Choosing the right wire rope for a job will be based on many factors: application, required strength, and environment, to name a few. Understanding the basic terminology and the abbreviations associated with wire rope can help you decide which will work best for you.
Displayed as inch or fractional inch measurements, the size indicates the diameter of the rope. Industry standards measure the rope at its widest point. A wide range of sizes are available.
Wire rope is composed of individual wires that are twisted to form strands. The strands are then twisted to form a rope construction.
The numbers used in describing wire rope indicate its construction. For example: a 6 x 19 construction wire rope, the first number is the number of strands (6); the second number is how many wires make up one strand (19).
Numbers may also be followed by a letter combination such as FW or WS which indicates how the outside layer is constructed.
FW: filler wire (same sizes throughout)
WS: Warrington Seale (combination of large and small)
Refers to the direction the wires and strands are twisted during the construction of the wire rope.
Regular lay: Also known as a right lay or ordinary lay, this indicates that the strands pass from left to right across the rope and the wires in the rope are laid in opposite direction to the lay of the strands. This type of construction is the most common and offers the widest range of applications for the rope.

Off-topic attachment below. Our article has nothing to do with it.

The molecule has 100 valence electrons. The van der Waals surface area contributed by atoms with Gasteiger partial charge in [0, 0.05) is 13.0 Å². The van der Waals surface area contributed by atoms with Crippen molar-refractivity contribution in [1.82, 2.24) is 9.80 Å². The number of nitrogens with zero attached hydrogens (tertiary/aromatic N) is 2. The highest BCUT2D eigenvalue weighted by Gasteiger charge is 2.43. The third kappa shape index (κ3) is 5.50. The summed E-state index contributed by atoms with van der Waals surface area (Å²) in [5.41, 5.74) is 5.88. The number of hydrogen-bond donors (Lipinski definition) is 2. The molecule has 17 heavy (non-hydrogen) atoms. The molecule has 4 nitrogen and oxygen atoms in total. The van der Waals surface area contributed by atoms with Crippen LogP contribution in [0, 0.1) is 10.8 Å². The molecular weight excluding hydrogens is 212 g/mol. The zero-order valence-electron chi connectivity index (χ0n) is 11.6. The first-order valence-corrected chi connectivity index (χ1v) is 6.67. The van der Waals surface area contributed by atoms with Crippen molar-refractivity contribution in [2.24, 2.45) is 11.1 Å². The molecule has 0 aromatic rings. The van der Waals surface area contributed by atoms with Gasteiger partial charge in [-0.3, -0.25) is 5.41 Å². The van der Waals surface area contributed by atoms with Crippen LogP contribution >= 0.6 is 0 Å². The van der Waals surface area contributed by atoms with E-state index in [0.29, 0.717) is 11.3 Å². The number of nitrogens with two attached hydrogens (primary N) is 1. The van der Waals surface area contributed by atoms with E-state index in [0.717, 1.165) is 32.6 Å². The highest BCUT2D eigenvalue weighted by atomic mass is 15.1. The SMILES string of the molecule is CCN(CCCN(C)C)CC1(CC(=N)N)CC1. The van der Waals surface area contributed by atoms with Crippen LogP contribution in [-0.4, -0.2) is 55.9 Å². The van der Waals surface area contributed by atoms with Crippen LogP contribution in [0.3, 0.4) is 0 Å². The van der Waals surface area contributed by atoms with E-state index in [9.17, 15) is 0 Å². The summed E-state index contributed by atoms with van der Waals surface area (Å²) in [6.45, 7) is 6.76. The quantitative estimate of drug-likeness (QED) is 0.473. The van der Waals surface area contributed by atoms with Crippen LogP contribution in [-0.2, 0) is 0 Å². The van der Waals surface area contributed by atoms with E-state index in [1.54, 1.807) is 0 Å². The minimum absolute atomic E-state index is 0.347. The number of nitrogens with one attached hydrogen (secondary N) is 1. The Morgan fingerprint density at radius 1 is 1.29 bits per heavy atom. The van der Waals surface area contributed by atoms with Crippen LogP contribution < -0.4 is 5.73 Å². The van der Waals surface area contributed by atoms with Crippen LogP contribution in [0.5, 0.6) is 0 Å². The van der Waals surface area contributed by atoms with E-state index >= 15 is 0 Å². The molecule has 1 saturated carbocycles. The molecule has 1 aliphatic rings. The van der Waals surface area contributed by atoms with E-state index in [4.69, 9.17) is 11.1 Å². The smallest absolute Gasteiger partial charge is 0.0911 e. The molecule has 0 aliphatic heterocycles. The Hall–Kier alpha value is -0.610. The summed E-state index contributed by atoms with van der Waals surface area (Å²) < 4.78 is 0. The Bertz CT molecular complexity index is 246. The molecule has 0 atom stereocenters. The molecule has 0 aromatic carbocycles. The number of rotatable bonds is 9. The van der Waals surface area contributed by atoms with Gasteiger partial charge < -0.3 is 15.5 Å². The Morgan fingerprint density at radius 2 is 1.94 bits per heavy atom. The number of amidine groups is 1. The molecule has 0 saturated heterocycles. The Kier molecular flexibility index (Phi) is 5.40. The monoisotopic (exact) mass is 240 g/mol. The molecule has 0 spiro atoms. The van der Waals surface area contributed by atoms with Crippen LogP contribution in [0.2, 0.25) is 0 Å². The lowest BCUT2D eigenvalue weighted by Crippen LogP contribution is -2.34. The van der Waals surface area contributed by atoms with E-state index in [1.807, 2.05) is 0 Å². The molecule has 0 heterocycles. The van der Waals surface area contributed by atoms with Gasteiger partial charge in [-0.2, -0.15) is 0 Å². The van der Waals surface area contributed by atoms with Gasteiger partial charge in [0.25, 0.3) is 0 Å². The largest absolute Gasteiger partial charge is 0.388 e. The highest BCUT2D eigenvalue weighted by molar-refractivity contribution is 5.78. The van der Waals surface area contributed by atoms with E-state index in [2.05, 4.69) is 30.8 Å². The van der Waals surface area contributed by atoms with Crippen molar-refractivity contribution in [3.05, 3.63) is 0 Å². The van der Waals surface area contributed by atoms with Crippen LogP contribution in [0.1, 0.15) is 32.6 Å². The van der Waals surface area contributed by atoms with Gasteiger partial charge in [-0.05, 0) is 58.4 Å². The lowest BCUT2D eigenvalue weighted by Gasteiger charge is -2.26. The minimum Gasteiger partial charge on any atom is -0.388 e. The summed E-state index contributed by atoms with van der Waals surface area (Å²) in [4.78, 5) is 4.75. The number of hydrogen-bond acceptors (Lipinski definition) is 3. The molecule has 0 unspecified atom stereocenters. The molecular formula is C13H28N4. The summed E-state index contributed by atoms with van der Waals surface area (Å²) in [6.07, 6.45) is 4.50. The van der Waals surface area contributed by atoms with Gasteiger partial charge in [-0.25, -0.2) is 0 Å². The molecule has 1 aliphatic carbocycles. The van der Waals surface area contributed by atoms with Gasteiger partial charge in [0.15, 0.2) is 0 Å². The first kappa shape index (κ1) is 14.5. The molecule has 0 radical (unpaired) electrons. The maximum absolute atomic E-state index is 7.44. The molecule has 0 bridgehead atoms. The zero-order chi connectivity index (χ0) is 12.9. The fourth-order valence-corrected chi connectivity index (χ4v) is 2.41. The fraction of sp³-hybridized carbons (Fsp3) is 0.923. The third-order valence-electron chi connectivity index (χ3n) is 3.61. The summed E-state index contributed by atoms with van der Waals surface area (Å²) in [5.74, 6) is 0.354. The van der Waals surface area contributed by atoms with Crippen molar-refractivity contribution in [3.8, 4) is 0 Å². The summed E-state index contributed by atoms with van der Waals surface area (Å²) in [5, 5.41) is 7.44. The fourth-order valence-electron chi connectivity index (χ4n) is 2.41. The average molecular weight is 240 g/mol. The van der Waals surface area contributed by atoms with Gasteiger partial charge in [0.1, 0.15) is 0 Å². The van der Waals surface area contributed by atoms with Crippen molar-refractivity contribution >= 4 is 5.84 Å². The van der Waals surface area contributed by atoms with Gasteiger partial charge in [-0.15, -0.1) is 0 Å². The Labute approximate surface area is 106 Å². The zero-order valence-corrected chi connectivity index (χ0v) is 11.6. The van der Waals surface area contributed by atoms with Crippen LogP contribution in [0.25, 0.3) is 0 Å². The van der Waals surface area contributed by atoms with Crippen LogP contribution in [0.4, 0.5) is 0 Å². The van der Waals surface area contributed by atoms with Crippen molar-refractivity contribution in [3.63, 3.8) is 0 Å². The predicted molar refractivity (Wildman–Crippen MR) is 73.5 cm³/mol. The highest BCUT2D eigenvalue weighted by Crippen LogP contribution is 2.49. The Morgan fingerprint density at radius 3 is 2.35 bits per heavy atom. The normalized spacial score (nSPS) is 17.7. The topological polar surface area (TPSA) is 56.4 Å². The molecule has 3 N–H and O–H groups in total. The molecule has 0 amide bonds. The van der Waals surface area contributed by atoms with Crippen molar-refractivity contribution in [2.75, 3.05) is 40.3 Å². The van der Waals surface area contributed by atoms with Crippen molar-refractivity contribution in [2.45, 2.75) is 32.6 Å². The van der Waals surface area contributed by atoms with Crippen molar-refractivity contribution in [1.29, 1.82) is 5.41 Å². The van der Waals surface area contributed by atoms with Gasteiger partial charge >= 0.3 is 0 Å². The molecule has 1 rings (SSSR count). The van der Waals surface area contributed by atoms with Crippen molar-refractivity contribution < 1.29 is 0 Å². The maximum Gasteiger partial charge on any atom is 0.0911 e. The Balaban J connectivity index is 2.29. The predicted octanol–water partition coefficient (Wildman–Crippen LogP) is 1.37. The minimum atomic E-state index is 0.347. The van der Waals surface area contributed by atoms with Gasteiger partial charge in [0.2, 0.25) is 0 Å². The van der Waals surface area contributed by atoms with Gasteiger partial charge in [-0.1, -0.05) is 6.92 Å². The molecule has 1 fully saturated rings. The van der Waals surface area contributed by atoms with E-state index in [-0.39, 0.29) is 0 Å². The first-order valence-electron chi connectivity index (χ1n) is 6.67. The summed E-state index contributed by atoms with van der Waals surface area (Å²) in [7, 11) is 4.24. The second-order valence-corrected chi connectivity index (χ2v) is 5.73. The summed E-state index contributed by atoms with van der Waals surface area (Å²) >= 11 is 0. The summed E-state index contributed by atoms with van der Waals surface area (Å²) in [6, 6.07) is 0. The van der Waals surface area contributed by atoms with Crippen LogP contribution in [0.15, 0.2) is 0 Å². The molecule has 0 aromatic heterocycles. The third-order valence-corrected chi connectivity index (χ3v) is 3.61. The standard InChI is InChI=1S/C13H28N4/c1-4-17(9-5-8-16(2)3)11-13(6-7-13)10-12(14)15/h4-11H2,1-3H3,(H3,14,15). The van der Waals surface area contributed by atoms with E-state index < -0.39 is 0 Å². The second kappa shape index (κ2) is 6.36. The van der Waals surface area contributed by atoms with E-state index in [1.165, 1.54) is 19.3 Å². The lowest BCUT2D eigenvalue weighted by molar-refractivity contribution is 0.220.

Lang lay: This indicates that the wires are twisted in the same direction as the strands. These ropes are generally more flexible and have increased wearing surface per wire than right lay ropes. Because the outside wires lie at an angle to the rope’s axis, internal stress is reduced making it more resistant to fatigue from bending. This type of rope is often used in construction, excavating, and mining applications.
Refers to what makes up the center of the rope.
FC: fiber core
IWRC: independent wire rope core
Fiber cores are made of vegetable (sisal, etc.) or synthetic (polypropylene, etc.) fiber and offer more elasticity. Independent wire rope cores offer more support to the outer strands, and has a higher resistance to crushing and heat. Independent wire rope core also has less stretch and more strength.
Refers to the grade of steel used. Classifications include:
IPS: improved plowed steel.
EIPS: extra improved plowed steel (approximately 10% stronger than IPS).
EEIPS: extra extra improved plowed steel (approximately 10% stronger than the EIPS).
GIPS: galvanized improved plowed steel; galvanized wires add corrosion resistance.
DGEIP: drawn galvanized improved plow steel; galvanized for corrosion resistance. Drawn wires generally have a higher break load than GIPS.
Bright: Made with uncoated wires manufactured from high carbon steel.
Galvanized: Provides extra corrosion resistance.
Stainless Steel: Highly resistant to corrosion and is commonly used in marine applications.